Kenyans Earning Above Ksh 100,000 Mark Increased In 2020

Kenyans Earning Above Ksh 100,000 Mark Increased In 2020

Kenyans Earning Above Ksh 100,000 Mark Increased In 2020The Kenya Revenue Authority (KRA) faces an uphill task as the curtains draw on the first half of the country’s 2020- 2021 fiscal year.

A report released by the Kenya National Bureau of Statistics (KNBS) on December 24 revealed that the taxman since the start of the current financial year had collected revenue totalling Ksh1 trillion translating to Ksh200 billion for the five months leading to November 30.

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However, only Ksh527 billion of the entire sum was obtained from tax revenues. Of the remainder; domestic borrowing accounted for Ksh 360 billion, external loans Ksh26.2 billion and non-tax revenue topped up the remaining Ksh37 billion.

The sum collected by the taxman represented a ksh100 billion drop from a similar period in the previous fiscal year.

The problem is further compounded by suspected tax avoidance which has seen KRA collect relatively low income-tax from high networth individuals.

KNBS revealed that the number of Kenyans earning above the Ksh 100,000 mark increased by 2.7 percent from the previous year. This represents 2.9 percent of the 2.9 million formal workers on the KRA database.

KRA has since pointed at tax avoidance by wealthy Kenyans in the informal sector and others from the formal sector.

The taxman noted that the earnings were not proportional to the wealth held by some individuals. This was in reference to the perennial importation of luxury cars and the purchase of homes that have been noted in the country.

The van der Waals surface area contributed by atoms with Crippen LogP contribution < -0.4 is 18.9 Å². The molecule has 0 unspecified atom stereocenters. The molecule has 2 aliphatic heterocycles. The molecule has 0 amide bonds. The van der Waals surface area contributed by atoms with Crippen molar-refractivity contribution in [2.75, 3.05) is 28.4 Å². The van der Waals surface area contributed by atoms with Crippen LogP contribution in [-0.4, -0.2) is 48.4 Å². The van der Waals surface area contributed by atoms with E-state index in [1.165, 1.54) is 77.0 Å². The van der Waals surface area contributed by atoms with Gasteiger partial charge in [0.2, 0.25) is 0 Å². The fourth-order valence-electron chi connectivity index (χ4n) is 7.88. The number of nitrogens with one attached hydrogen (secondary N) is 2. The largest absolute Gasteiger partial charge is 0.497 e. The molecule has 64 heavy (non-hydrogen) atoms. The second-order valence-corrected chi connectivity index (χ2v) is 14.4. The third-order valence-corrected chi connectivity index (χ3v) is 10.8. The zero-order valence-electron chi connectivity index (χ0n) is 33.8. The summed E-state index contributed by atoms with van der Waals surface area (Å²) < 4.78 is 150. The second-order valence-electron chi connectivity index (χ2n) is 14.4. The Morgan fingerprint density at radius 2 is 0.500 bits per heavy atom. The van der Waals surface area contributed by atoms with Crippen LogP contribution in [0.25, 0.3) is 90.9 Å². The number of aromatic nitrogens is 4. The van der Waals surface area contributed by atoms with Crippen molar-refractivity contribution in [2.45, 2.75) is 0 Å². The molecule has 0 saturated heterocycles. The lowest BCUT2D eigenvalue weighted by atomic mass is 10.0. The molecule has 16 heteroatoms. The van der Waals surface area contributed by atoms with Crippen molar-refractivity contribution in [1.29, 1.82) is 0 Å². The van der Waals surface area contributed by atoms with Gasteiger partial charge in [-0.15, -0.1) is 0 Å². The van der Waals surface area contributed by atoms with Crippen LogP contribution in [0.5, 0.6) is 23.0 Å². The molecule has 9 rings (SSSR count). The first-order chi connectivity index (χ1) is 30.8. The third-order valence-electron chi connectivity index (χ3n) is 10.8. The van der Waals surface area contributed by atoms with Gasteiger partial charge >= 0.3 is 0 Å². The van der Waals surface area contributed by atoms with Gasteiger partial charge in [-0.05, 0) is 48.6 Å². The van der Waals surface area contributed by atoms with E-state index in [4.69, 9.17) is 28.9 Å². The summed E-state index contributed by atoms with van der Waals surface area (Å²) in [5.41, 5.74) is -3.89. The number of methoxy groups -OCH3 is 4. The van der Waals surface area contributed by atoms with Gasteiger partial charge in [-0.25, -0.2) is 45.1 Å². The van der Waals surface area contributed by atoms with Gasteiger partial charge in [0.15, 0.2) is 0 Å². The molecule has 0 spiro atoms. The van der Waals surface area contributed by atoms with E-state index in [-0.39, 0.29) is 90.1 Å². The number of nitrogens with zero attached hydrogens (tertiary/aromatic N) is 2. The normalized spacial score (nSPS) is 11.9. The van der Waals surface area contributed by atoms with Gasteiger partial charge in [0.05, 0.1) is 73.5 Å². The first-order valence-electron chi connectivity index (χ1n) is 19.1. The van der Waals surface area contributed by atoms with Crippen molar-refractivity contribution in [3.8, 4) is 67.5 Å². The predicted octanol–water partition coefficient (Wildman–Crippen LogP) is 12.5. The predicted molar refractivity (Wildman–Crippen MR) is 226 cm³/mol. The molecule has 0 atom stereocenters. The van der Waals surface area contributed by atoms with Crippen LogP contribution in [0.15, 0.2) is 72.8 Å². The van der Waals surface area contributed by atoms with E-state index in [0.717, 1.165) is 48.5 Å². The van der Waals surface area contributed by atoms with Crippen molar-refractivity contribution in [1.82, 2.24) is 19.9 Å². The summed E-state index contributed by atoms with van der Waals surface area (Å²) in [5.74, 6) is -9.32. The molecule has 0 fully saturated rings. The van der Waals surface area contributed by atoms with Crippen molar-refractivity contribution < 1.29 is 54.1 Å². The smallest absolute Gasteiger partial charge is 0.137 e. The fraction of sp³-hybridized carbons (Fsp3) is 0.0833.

KRA has repeatedly queried the data on earnings by Kenyans in relation to the life enjoyed, concluding that it is not in unison with the taxes remitted to the agency.

The authority pointed out the ever-increasing investment in real estate, alluding to a potential tax leak that could rake in billions for the government if plugged.

The taxman substantiated its allegations stating that a small section of Kenyans has registered themselves to belong to the high-income earner’s category despite the increasing

rate of consumption in areas such as Nairobi.

KRA noted that Kenyans are earning more from side ventures but failed to declare them as additional sources of income.

The government set the country’s budget at Ksh 2.8 trillion for the fiscal year, meaning that it be able to raise Ksh235 billion each month. However, financial statements indicated that it targets raising Ksh1.56 trillion.

This required that KRA collect Ksh130 billion each month, however, it has only managed to collect Ksh105 billion on average. This leaves the taxman with a Ksh125 billion tax deficit as of November 30.

The current decline in taxes remitted has been attributed to the adversities of the Covid-19 pandemic in the country, despite there being an increase in the number of Kenyans earning more than Ksh 100,000 in the present financial year.

The taxman’s task was further toughened by the bite on the country’s economy by the Covid-19 pandemic that resulted in massive job losses, better yet, numerous salary cuts.

A number of Kenyan civil servants have gone for several months without pay, as recently evidenced by the strike of healthcare workers in the country. This further throws into the shade, where the taxman will get the money to meet the set targets.




Kenyans Earning Above Ksh 100,000 Mark Increased In 2020

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